'Good rains to boost rural demand; Kharif farm income to rise'

Rural demand is likely to turn up in the coming months largely driven by better rains, and Kharif farm income is expected to jump 12.3 percent this year, says a report.

PTI| Last Updated: Sep 21, 2016, 15:09 PM IST
'Good rains to boost rural demand; Kharif farm income to rise'

New Delhi: Rural demand is likely to turn up in the coming months largely driven by better rains, and Kharif farm income is expected to jump 12.3 percent this year, says a report.

According to global financial services major Bank of America Merrill Lynch (BofA-ML), the revival in rural income growth along with the payment of 7th Pay Commission arrears this month implies a consumption driven recovery for the country rather than an investment driven one.

The global brokerage expects rural demand to start picking up from October as the fresh harvest starts coming in.

"We forecast that Kharif farm income will jump 12.3 percent in contrast to contractions of 2 percent in 2015 and 5.9 percent in 2014," BofA-ML said in a research note adding that its proprietary BofA-ML India Rural Activity Coincident Tracker (ACT) also continues to show improvement in the rural economy in recent months.

The report further noted that while pulses farmers should benefit from a higher volume growth this year on better rains, raw cotton farmers are likely to benefit from rising pricing power and oilseed farmers would benefit from both a better production and a higher inflation driven by increasing global palm oil price.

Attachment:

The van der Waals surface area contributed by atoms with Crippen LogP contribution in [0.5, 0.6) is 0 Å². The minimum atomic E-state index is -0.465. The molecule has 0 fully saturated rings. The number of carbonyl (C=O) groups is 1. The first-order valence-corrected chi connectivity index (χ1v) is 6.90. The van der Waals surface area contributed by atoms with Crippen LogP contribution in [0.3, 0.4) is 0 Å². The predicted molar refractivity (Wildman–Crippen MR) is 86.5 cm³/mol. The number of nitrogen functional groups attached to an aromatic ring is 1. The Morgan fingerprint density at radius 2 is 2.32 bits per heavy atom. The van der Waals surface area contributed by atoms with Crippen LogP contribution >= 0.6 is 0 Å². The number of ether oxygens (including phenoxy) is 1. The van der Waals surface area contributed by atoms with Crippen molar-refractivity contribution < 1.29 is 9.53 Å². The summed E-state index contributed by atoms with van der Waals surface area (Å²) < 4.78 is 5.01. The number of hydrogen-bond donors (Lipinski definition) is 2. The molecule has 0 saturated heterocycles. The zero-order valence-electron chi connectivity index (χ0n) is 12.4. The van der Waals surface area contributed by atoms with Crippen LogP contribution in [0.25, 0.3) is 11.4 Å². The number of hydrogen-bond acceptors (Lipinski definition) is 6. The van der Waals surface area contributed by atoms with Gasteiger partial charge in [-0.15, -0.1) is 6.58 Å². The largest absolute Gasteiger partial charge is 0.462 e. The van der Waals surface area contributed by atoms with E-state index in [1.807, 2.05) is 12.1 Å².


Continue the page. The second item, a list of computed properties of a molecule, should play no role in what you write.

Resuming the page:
The rise in real rural wage growth, real cash demand and real credit growth in the agricultural sector in August is partly driven by the drop in rural CPI inflation to 5.9 per cent from 6.7 percent in July - thereby increasing the real purchasing power of rural India, the report said.

Additionally, motorcycle, moped and tractor sales continue to pick up on the back of better rains this year, the report added.

The only near-term headwind to BofA-ML's consumption call remains a potential postponement of discretionary consumption in expectation of a GST-driven price cut in consumer durables such as passenger vehicles and household goods.

"We think there could be some postponement, especially as prices of consumer durables, such as cars, are slated to slip 2-5 percent. Our analysts expect companies to pass on up to 50 percent of the benefits from the reduction in tax rates after GST is adopted. Nonetheless, this will lead to a bunching up of discretionary spend in the June quarter, if the GST is implemented from April 1," the report noted.